The opinion of the court was delivered by: Kimba M. Wood, U.S.D.J.
Petitioners and Judgment Creditors Estate of Dame Jean Conan Doyle, Geoffrey Michael Pooley, and Charles Foley (collectively, "Judgment Creditors") ask the Court (1) for a judgment on the pleadings declaring Respondent and Judgment Debtor Andrea Plunket ("Judgment Debtor") the rightful and/or beneficial owner of Respondent Pannonia Farms, Inc. ("Pannonia"), and (2) to appoint a receiver to sell shares in Pannonia's stock to satisfy Judgment Creditors' judgment against Judgment Debtor (the "Enforcement Motion"). For the reasons below, to the extent the Court has jurisdiction to hear Judgment Creditors' Enforcement Motion, it is DENIED.
The Enforcement Motion stems from a copyright infringement action brought by Judgment Debtor against Judgment Creditors. The Court granted Judgment Creditors' motion to dismiss that action. Judgment Creditors then moved the Court to grant them attorneys' fees and costs pursuant to 17 U.S.C. § 505, which the Court granted in the amount of $135,521.04 (the "judgment debt").
On June 9, 2008, Judgment Creditors filed the Enforcement Motion (1) seeking a special proceeding and judgment, pursuant to Federal Rule of Civil Procedure 69, New York Civil Practice Law and Rules ("CPLR") § 5225(b), and New York Debtor and Creditor Law ("DCL") § 276, declaring Judgment Debtor the rightful and/or beneficial owner of Pannonia based on her (a) dominance and control of Pannonia, and (b) fraudulent conveyance of assets to Pannonia; and (2) seeking appointment and authorization of a Receiver, pursuant to CPLR § 5228, to take possession of and sell shares of Pannonia's stock in order to pay the judgment debt.
In support, Judgment Creditors contrast Judgment Debtor's deposition testimony indicating that she has no income or assets (and has had none since the early 1980s),*fn1 with her deposition testimony stating that she resides in a home owned by Pannonia and is Pannonia's sole officer.*fn2 (Enforcement Mot. 4-6.) They also believe that she operates and manages a luxury bed and breakfast, which, according to Judgment Debtor's testimony is owned by Pannonia. (Id. at 5.) Based on this, Judgment Creditors allege that Judgment Debtor has fraudulently hidden her assets and income from creditors by leaving ownership of Pannonia in her daughter's name while using its assets and finances. (Id. at 3-4.)
Judgment Debtor, in her Opposition to the Enforcement Motion ("Opposition"), denies that she fraudulently conveyed assets or is the rightful and/or beneficial owner of Pannonia.*fn3 Judgment Debtor contends that her father transferred Pannonia to her daughter (his granddaughter) in 1982, and provides evidence in support of this contention.*fn4 (Opp'n 3, Ex. 1.) She acknowledges that she runs Pannonia's bed & breakfast, but argues that she does so in order to pay Pannonia's taxes, maintenance, and improvements. (Id.) She also states that her husband, not she, has a lease to a Pannonia-owned home, which he was granted as consideration for loans he made to Pannonia. (Id.)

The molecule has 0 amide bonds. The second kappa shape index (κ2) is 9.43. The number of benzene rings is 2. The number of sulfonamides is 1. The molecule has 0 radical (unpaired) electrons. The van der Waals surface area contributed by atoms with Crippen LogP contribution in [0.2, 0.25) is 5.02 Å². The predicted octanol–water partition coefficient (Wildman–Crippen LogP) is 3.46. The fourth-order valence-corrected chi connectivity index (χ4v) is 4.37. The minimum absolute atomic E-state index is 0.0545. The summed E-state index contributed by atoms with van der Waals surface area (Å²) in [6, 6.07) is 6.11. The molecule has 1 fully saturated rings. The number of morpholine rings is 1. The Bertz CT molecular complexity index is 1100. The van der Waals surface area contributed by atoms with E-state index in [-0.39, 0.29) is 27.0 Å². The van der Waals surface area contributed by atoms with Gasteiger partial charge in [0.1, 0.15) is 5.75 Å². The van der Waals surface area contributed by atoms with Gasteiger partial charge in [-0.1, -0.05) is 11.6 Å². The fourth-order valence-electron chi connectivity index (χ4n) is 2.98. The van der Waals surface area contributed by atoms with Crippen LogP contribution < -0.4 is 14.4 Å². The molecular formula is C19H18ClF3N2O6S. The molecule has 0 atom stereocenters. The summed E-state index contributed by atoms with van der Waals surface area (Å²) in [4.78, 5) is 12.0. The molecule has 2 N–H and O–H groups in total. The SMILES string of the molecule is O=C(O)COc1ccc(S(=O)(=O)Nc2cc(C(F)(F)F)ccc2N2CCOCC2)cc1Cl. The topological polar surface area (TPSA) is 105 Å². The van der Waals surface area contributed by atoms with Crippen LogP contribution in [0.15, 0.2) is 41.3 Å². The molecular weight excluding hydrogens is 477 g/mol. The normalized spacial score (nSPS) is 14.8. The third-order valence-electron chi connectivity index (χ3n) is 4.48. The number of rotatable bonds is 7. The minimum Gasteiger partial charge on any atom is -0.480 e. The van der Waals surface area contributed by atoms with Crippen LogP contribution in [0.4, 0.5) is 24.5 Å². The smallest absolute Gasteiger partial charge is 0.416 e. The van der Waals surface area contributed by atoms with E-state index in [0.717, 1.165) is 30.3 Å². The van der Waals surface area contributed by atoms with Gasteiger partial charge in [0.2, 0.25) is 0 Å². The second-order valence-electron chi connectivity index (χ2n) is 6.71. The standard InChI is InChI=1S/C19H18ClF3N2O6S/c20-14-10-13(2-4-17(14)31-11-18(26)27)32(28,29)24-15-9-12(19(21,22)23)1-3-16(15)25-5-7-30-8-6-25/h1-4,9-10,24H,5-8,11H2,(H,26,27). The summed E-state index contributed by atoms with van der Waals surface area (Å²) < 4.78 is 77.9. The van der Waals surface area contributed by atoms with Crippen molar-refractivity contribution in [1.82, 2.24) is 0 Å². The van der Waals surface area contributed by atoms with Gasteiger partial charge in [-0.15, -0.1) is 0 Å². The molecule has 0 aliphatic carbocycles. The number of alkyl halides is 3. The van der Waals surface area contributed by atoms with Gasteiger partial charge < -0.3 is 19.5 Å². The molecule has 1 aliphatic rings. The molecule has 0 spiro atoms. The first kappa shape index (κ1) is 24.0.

Judgment Debtor also argues that there is nothing fraudulent about her financial arrangements. Instead, she states that, "[f]or religious and philosophic reasons, I [Judgment Debtor] renounced owning material possessions during the 1980s." (Opp'n 2.)
Judgment Creditors Reply by arguing that Judgment Debtor has failed to dispute any material facts and by asking the Court for a judgment on the pleadings. (Reply 3.)
The Court lacks jurisdiction to hear Judgment Creditors' beneficial ownership claim, but does have jurisdiction over their efforts to recover assets Judgment Debtor allegedly fraudulently conveyed to Pannonia. For the reasons stated below, the Court finds that the pleadings and papers before the Court do not support Judgment Creditors' fraudulent conveyance claim. Accordingly, the Court enters judgment for Judgment Debtor and against Judgment Creditors in this special proceeding.
A. The Court's Jurisdiction
Although the Court has jurisdiction over supplementary proceedings to enforce its judgments, the Court lacks jurisdiction over supplementary proceedings that seek to impose liability on a third-party to the original litigation through alter ego or veil piercing theories.
Federal Rule of Civil Procedure 69(a) ("Rule 69"), provides a mechanism for parties to seek the Court's aid in executing its judgments. However, the parties can not use proceedings pursuant to Rule 69 to impose liability on a third-party to the original litigation. A federal court has an "inherent power to enforce its judgments." Peacock v. Thomas, 516 U.S. 349, 357 (1996). Pursuant to this power, the Supreme Court has "approved [district courts'] exercise of ancillary jurisdiction over a broad range of supplementary proceedings involving third parties to assist in the protection and enforcement of federal ...